At the Comissariat in Port-au-Prince,one by one in solemn succession the prisoners stepped forward to relay their stories. As we turned to leave, one man said, �Don�t you have anything to give us?� We were not permitted to bring in our bags and had no money or food to give. I simply said, �No, we don�t, but I can tell you that on Monday morning, Feb. 28th we will be holding a demonstration in front of the White House to demand respect for your human rights and to call for the return of President Aristide and Democracy in Haiti.� Those words instantaneously turned the darkness to light. All of the men were smiling and giving us the peace sign and holding our hands in gratitude and solidarity. One man said, �Take our picture, and put what we said in Arisitide�s ear so he can see how his sons are suffering. We need him to come back.�

We visited with people in the slums of Cite� Soleil, perhaps the poorest people in the western hemisphere who are the victims suffering deeply from structural and political violence. One woman, Marianne Fifi, had sustained a gun shot wound to her left breast. Her chest wall, now a gaping hole, was infected due to lack of proper medical care. Sitting in the darkness of the hovel that is her home, she rocked back and forth in pain, a dirty rag to cover her wound. Although we had an interpreter, I had no words to console her. Robert, Karen and I had only a laying-on of hands for her treatment and healing.

A young man who had been beaten by the police weeks earlier and suffered from both malaria and typhoid complained of being anemic and very weak. He thought that his last substantial meal was approximately two months ago. There was no money for food. We visited a 26 year old woman who had been in bed since November with a �weak heart�. We observed her to be too weak to move or talk. She had a fever and bad cough. She had received no medical attention and had no money for food. She cried and cried as Bishop Gumbleton gave her a blessing. We were taken to one of the elders of the community who had been sick for the past three days with a stomach virus. His son demanded, aggressively in our faces, to know what we were going to do for his father. Luckily, Robert had some medicines to help and won him over by discussing with him not only his father�s condition, but concerns about his own health as well.

I cannot find words to describe the stench, nor the squalid situation in which these sick and suffering people were living. Tom Griffin, Immigration Lawyer, in his recent report on Haiti refers to Cite� Soleil as �one of the most distressed and hungry gatherings of humanity in the world�. Mercifully, through Anne Sosin of The Institute of Justice and Democracy, we were able to arrange for these people�s care at the hospital and to buy food and water for them during their recovery.

One of our goals for this particular delegation was to assess the possibility of establishing a health care presence at St. Claire�s parish at the request of Fr. Jean-Juste, who was recently released from 7 weeks in prison on false charges. I am happy to say that the goal was accomplished. We are in the process of organizing the next delegation. The plan is to begin by training members of St. Claire�s parish to be community health workers. We will also begin by providing basic health care to the children of the parish who come to the church for the feeding program. Ultimately, we hope to establish a House of Grace Catholic Worker sister clinic, which would be run by Haitian people with delegations from the U.S. assisting throughout the year as support staff.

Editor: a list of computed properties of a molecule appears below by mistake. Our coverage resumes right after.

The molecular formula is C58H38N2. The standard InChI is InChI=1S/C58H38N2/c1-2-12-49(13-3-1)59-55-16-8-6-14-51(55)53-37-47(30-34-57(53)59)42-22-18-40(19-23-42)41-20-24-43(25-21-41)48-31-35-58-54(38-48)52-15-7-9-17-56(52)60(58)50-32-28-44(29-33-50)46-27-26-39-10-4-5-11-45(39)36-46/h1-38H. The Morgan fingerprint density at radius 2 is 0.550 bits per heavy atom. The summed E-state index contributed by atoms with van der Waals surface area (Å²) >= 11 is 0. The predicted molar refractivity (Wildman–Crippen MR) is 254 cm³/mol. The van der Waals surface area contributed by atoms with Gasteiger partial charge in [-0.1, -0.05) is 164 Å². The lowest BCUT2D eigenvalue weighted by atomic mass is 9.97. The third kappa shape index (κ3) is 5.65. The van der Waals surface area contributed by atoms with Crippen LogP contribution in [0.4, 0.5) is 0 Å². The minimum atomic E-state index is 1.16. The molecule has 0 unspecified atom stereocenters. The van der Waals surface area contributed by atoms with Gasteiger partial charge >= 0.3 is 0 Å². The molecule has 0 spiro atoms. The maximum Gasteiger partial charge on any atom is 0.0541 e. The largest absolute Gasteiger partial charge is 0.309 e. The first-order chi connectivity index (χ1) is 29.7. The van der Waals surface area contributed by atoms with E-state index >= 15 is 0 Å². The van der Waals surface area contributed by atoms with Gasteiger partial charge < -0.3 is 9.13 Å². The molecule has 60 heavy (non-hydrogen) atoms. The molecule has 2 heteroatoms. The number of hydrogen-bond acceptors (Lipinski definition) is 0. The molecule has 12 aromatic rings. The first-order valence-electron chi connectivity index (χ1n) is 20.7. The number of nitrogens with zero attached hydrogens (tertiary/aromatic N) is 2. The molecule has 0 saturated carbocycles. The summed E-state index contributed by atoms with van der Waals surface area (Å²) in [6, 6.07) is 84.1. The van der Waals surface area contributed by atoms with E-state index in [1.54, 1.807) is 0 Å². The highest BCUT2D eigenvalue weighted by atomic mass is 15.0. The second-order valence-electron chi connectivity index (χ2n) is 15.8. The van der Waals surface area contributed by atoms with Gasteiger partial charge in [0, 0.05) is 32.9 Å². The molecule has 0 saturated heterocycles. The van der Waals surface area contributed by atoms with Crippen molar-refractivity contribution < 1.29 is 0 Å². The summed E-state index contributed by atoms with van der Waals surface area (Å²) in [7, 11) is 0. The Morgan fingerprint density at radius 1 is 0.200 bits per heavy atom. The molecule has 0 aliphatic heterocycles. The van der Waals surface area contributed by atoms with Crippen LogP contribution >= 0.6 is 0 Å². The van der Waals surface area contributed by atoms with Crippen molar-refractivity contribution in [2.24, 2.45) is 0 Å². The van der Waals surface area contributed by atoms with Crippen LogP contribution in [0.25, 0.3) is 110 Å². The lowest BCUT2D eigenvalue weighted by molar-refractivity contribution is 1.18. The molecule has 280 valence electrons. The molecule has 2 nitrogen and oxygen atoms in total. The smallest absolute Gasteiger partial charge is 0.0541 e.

Feb. 28 marked the one year anniversary of the coup d�etat that forced out Haiti�s democratically elected President, Jean Bertrand Aristide. Haiti Action Committee writes, �The coup not only overthrew President Aristide, it overthrew a progressive economic and social agenda supported by the vast majority of Haiti�s population. Literacy programs, health care centers, the fight for children�s rights, a raise in the minimum wage, resistance to privatization, the struggle to bring human rights violators to justice and the effort to create an independent judiciary � these were the real targets of the coup. The coup has created a grave human rights situation in Haiti. Assassination squads now roam the cities and countryside searching for Fanmi Lavalas supporters. Bodies appear daily with hands cuffed behind their backs and plastic bags over their heads�thousands of Aristide supporters remain in hiding while other Haitians try to flee the country only to be turned back by the U.S. Coast Guard.� Our experiences while in Haiti have proven that one year later Haiti remains politically unstable, plagued by violence, and horrendously impoverished. Many of the advances that had been made under President Aristide have been reversed.

True to our promise to the Haitian political prisoners, approximately 50 people gathered for a demonstration in front of the White House to mark the anniversary of the coup. At the same time, thousands of Haitians held a demonstration in Bel Air, a neighborhood of Port-au-Prince. To the beat of drums they chanted, �Bring back Titi� (Aristide) in Creole, French and English. As both groups nonviolently demanded respect for Haitian human rights and the return of President Aristide and Democracy to Haiti, the U.S. protesters were ignored at the White House, while in Haiti the police opened fire on the unarmed crowds, killing two people and wounding many more.

Bill Quigley, a member of our delegation who had remained in Haiti, said after witnessing the atrocity, �It was a horrifying and totally unprovoked massacre. People didn’t have — they had no guns, no bats, no pipes, no rocks, no anything. They were holding up political signs and dancing.� Upon leaving the demonstration together, Fr Jean-Juste turned to him and said, �You see, Bill, you know what we face trying to do a nonviolent return of democracy in Haiti. The challenges we face are just incredible. We need international support to help us bring back our president, release our political prisoners, and restore constitutional democracy in Haiti.�